Local TV broadcasters are eyeing replacing the method through which they have made money for decades – but they have so much to gain, says an executive urging them to do just that.
Many broadcasters are contemplating a shift, from the historic method of measuring and selling TV eyeballs using rough “gross rating points” (GRPs) to selling on real viewership, by impression, in a manner more familiar to digital publishers.
In this video interview with Beet.TV, Will Offeman of WideOrbit, a software company helping broadcasters manage ad processes, explains why the shift will benefit them.
“Moving towards impressions sets a better playing field for local broadcasters,” he tells Janus Insights & Strategy’s Howard Shimmel for Beet.TV. “You’re going to see that reach is one of the core criteria for media spend. Everyone is looking towards targeted, customised audiences. It’s very, very hard to reach that in scale, (but) local broadcast has that capability and they are the perfect geo-fenced distribution.”
San Francisco-based WideOrbit offers a software platform that handles scheduling, billing, content management and invoicing for mostly local TV ads.
WideOrbit’s programmatic TV open marketplace lets ad buyers make automated, data-informed offers in more than 1,000 stations and networks.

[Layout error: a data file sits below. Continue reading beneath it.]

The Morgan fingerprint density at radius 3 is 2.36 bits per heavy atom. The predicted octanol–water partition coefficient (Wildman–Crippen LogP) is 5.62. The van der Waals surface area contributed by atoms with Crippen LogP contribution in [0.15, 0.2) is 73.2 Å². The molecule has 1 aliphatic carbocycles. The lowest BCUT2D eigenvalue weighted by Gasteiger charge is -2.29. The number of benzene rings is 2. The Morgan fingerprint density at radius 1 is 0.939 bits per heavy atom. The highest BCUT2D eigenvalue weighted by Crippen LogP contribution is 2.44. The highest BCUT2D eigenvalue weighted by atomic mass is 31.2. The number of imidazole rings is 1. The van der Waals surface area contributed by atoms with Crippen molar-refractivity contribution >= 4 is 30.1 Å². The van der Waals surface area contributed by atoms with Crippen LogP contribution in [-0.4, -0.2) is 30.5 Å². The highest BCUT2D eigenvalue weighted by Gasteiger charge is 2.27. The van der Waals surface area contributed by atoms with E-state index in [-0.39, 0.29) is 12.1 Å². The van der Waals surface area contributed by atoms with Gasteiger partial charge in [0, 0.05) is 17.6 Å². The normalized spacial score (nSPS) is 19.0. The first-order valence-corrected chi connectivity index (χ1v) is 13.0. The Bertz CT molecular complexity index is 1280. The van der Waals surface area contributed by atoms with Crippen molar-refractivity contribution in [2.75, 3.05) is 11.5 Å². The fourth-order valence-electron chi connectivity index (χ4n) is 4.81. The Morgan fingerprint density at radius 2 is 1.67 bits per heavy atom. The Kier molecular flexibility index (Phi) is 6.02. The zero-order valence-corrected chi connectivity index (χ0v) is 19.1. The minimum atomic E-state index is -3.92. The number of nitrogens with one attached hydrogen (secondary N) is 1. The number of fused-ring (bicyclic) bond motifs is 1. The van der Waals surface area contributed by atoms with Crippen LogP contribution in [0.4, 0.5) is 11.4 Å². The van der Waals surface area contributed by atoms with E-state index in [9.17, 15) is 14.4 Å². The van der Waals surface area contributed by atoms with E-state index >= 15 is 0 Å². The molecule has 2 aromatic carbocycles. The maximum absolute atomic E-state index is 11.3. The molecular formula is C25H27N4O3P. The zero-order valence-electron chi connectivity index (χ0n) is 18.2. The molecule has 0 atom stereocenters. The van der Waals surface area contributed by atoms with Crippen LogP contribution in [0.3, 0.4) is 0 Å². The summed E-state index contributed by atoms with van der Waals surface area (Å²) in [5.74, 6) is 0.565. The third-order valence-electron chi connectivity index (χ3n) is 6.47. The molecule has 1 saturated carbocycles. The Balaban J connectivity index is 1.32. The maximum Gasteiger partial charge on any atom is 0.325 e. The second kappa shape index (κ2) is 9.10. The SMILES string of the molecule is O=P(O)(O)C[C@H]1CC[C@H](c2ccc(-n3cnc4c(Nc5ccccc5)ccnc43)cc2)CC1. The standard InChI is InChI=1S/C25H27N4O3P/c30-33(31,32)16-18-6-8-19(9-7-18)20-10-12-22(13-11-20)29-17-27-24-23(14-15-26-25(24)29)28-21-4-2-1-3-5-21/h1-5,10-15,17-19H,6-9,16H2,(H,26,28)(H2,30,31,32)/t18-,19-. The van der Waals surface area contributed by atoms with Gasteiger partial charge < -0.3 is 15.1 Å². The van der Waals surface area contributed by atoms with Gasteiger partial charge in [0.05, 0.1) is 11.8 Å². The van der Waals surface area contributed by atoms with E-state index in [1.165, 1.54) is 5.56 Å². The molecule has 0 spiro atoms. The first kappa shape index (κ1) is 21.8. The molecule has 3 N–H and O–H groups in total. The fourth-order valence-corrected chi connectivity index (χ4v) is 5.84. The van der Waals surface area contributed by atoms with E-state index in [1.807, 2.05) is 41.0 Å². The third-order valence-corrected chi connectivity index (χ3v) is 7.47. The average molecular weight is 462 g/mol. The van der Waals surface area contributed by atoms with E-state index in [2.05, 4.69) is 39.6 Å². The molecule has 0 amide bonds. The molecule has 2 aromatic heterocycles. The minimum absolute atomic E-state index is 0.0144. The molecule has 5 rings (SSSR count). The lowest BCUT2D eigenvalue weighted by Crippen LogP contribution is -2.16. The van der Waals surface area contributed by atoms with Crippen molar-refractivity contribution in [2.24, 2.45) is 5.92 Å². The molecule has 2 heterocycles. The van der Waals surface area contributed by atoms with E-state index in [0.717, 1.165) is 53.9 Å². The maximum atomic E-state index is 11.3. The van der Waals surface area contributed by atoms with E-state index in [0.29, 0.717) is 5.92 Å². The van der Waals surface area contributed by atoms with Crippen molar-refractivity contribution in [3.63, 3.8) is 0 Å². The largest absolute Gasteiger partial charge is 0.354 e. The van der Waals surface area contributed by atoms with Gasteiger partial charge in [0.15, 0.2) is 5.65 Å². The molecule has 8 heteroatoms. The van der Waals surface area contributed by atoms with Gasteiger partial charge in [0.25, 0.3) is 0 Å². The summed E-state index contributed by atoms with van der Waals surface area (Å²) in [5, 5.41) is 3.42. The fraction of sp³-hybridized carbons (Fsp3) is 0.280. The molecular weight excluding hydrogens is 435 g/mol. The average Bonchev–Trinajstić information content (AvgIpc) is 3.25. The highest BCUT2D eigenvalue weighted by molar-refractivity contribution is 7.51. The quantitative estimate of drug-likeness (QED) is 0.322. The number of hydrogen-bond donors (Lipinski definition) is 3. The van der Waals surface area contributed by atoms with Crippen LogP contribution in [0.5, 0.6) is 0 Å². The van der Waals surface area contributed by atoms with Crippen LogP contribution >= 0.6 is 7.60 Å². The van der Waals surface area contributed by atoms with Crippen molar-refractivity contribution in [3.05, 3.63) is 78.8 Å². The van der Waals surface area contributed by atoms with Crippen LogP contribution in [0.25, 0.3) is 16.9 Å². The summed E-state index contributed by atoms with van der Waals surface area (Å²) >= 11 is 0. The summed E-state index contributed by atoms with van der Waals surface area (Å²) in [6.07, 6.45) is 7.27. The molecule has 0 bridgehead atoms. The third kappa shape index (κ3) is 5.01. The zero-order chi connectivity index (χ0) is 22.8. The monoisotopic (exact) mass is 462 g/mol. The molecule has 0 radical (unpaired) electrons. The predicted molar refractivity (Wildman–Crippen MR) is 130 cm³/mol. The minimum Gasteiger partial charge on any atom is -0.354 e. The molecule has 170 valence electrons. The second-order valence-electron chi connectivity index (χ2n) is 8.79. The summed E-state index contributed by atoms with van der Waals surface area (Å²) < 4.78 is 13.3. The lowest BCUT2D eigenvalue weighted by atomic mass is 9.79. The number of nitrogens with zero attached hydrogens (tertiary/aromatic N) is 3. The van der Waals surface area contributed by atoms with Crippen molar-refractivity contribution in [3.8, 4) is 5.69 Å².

The shift in local TV’s approach was underscored in September by news that NBC and Telemundo local TV stations will stop using traditional rating points to measure campaign effectiveness, moving instead to a cost-per-impression method.
Offeman says that will create several benefits for the companies.
“It allows them to do some things that they weren’t able to do before,” he explains. “They can actually enable pay-for-performance – they’re going to build based upon delivery and effectively wipe out the entire make-good process, which costs them roughly 1.4 times the cost to replace the pre-empted spot with that make-good.
“It also potentially lets them go into a liability stage, which is what the national cable nets do – they can provide what are called audience deficiency units until that liability is made up. That’s incredibly valuable because it allows them to rework the inventory as ratings ebb and flow, and they can utilise that even better.”
The interview took place at the at the TVB Forward conference in New York. It is part of a series of Beet.TV’s coverage of the conference. For more videos, please visit this page.